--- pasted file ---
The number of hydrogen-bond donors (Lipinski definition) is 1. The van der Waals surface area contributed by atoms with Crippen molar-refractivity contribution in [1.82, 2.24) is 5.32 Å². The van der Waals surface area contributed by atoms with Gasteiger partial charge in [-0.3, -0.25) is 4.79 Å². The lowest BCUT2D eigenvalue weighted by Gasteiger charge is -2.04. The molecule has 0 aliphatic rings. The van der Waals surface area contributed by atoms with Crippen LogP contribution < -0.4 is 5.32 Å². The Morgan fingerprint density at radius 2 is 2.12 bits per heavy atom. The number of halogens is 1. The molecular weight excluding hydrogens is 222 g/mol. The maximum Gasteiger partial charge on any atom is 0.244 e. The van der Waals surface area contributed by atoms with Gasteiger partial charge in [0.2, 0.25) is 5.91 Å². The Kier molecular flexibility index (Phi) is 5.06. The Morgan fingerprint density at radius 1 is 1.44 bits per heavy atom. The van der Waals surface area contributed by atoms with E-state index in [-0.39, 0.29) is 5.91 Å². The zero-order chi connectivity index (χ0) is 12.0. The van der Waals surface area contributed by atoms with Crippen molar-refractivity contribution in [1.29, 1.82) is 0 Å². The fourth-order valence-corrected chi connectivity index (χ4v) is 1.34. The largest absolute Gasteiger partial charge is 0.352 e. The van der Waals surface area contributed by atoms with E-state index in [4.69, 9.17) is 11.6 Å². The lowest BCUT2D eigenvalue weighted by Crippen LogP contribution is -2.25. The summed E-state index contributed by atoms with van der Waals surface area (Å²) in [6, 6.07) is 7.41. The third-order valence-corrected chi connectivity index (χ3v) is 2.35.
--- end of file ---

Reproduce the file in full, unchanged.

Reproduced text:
The number of hydrogen-bond donors (Lipinski definition) is 1. The van der Waals surface area contributed by atoms with Crippen molar-refractivity contribution in [1.82, 2.24) is 5.32 Å². The van der Waals surface area contributed by atoms with Gasteiger partial charge in [-0.3, -0.25) is 4.79 Å². The lowest BCUT2D eigenvalue weighted by Gasteiger charge is -2.04. The molecule has 0 aliphatic rings. The van der Waals surface area contributed by atoms with Crippen LogP contribution < -0.4 is 5.32 Å². The Morgan fingerprint density at radius 2 is 2.12 bits per heavy atom. The number of halogens is 1. The molecular weight excluding hydrogens is 222 g/mol. The maximum Gasteiger partial charge on any atom is 0.244 e. The van der Waals surface area contributed by atoms with Gasteiger partial charge in [0.2, 0.25) is 5.91 Å². The Kier molecular flexibility index (Phi) is 5.06. The Morgan fingerprint density at radius 1 is 1.44 bits per heavy atom. The van der Waals surface area contributed by atoms with E-state index in [-0.39, 0.29) is 5.91 Å². The zero-order chi connectivity index (χ0) is 12.0. The van der Waals surface area contributed by atoms with Crippen molar-refractivity contribution in [1.29, 1.82) is 0 Å². The fourth-order valence-corrected chi connectivity index (χ4v) is 1.34. The largest absolute Gasteiger partial charge is 0.352 e. The van der Waals surface area contributed by atoms with E-state index in [4.69, 9.17) is 11.6 Å². The lowest BCUT2D eigenvalue weighted by Crippen LogP contribution is -2.25. The summed E-state index contributed by atoms with van der Waals surface area (Å²) in [6, 6.07) is 7.41. The third-order valence-corrected chi connectivity index (χ3v) is 2.35.